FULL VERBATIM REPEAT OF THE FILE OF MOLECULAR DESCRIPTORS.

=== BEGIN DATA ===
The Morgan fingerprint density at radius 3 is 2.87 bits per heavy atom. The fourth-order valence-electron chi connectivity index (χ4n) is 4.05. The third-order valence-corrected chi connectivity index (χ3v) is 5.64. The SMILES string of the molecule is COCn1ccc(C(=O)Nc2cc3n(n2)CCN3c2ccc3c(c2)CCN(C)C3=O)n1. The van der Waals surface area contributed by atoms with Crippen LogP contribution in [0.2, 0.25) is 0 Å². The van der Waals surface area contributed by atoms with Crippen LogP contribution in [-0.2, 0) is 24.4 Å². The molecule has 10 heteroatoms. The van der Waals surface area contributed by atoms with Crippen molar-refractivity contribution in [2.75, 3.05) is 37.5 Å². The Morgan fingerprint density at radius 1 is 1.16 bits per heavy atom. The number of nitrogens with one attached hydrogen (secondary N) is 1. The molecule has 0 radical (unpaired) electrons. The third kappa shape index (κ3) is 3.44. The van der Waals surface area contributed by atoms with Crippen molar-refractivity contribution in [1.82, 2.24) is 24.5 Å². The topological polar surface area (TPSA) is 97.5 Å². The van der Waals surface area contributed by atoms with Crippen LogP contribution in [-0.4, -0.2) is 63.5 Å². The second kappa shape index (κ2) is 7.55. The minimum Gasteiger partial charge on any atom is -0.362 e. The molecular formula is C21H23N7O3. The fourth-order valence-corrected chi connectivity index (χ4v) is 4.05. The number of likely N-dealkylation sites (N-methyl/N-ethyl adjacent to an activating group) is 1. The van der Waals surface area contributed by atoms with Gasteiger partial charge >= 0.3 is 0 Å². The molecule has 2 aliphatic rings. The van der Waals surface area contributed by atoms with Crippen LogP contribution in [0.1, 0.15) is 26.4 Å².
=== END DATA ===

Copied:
The Morgan fingerprint density at radius 3 is 2.87 bits per heavy atom. The fourth-order valence-electron chi connectivity index (χ4n) is 4.05. The third-order valence-corrected chi connectivity index (χ3v) is 5.64. The SMILES string of the molecule is COCn1ccc(C(=O)Nc2cc3n(n2)CCN3c2ccc3c(c2)CCN(C)C3=O)n1. The van der Waals surface area contributed by atoms with Crippen LogP contribution in [0.2, 0.25) is 0 Å². The van der Waals surface area contributed by atoms with Crippen LogP contribution in [-0.2, 0) is 24.4 Å². The molecule has 10 heteroatoms. The van der Waals surface area contributed by atoms with Crippen molar-refractivity contribution in [2.75, 3.05) is 37.5 Å². The Morgan fingerprint density at radius 1 is 1.16 bits per heavy atom. The number of nitrogens with one attached hydrogen (secondary N) is 1. The molecule has 0 radical (unpaired) electrons. The third kappa shape index (κ3) is 3.44. The van der Waals surface area contributed by atoms with Crippen molar-refractivity contribution in [1.82, 2.24) is 24.5 Å². The topological polar surface area (TPSA) is 97.5 Å². The van der Waals surface area contributed by atoms with Crippen LogP contribution in [-0.4, -0.2) is 63.5 Å². The second kappa shape index (κ2) is 7.55. The minimum Gasteiger partial charge on any atom is -0.362 e. The molecular formula is C21H23N7O3. The fourth-order valence-corrected chi connectivity index (χ4v) is 4.05. The number of likely N-dealkylation sites (N-methyl/N-ethyl adjacent to an activating group) is 1. The van der Waals surface area contributed by atoms with Gasteiger partial charge >= 0.3 is 0 Å². The molecule has 2 aliphatic rings. The van der Waals surface area contributed by atoms with Crippen LogP contribution in [0.1, 0.15) is 26.4 Å².